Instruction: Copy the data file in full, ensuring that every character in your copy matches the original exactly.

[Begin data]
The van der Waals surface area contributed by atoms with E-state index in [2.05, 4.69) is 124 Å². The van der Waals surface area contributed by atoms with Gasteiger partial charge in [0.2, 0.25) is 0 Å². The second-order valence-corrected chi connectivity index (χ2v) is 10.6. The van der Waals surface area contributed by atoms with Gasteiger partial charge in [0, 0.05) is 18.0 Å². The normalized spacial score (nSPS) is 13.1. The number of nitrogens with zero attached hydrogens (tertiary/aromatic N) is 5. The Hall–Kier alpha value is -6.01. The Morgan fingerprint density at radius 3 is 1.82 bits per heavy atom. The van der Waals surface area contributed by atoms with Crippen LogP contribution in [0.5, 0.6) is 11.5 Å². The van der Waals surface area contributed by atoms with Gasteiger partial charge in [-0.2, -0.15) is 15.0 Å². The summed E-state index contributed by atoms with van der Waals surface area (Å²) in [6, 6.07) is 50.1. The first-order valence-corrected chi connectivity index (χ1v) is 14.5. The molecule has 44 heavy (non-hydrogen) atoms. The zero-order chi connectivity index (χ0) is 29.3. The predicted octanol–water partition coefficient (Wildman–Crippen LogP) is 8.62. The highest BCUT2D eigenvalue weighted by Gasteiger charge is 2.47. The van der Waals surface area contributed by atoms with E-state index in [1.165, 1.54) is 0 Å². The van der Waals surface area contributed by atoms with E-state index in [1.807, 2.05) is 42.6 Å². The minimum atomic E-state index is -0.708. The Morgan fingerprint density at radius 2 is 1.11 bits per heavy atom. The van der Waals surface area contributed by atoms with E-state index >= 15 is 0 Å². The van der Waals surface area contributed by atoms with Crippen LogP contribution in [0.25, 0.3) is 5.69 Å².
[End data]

The van der Waals surface area contributed by atoms with E-state index in [2.05, 4.69) is 124 Å². The van der Waals surface area contributed by atoms with Gasteiger partial charge in [0.2, 0.25) is 0 Å². The second-order valence-corrected chi connectivity index (χ2v) is 10.6. The van der Waals surface area contributed by atoms with Gasteiger partial charge in [0, 0.05) is 18.0 Å². The normalized spacial score (nSPS) is 13.1. The number of nitrogens with zero attached hydrogens (tertiary/aromatic N) is 5. The Hall–Kier alpha value is -6.01. The Morgan fingerprint density at radius 3 is 1.82 bits per heavy atom. The van der Waals surface area contributed by atoms with Crippen LogP contribution in [0.5, 0.6) is 11.5 Å². The van der Waals surface area contributed by atoms with Gasteiger partial charge in [-0.2, -0.15) is 15.0 Å². The summed E-state index contributed by atoms with van der Waals surface area (Å²) in [6, 6.07) is 50.1. The first-order valence-corrected chi connectivity index (χ1v) is 14.5. The molecule has 44 heavy (non-hydrogen) atoms. The zero-order chi connectivity index (χ0) is 29.3. The predicted octanol–water partition coefficient (Wildman–Crippen LogP) is 8.62. The highest BCUT2D eigenvalue weighted by Gasteiger charge is 2.47. The van der Waals surface area contributed by atoms with E-state index in [1.165, 1.54) is 0 Å². The van der Waals surface area contributed by atoms with E-state index in [1.807, 2.05) is 42.6 Å². The minimum atomic E-state index is -0.708. The Morgan fingerprint density at radius 2 is 1.11 bits per heavy atom. The van der Waals surface area contributed by atoms with E-state index >= 15 is 0 Å². The van der Waals surface area contributed by atoms with Crippen LogP contribution in [0.25, 0.3) is 5.69 Å².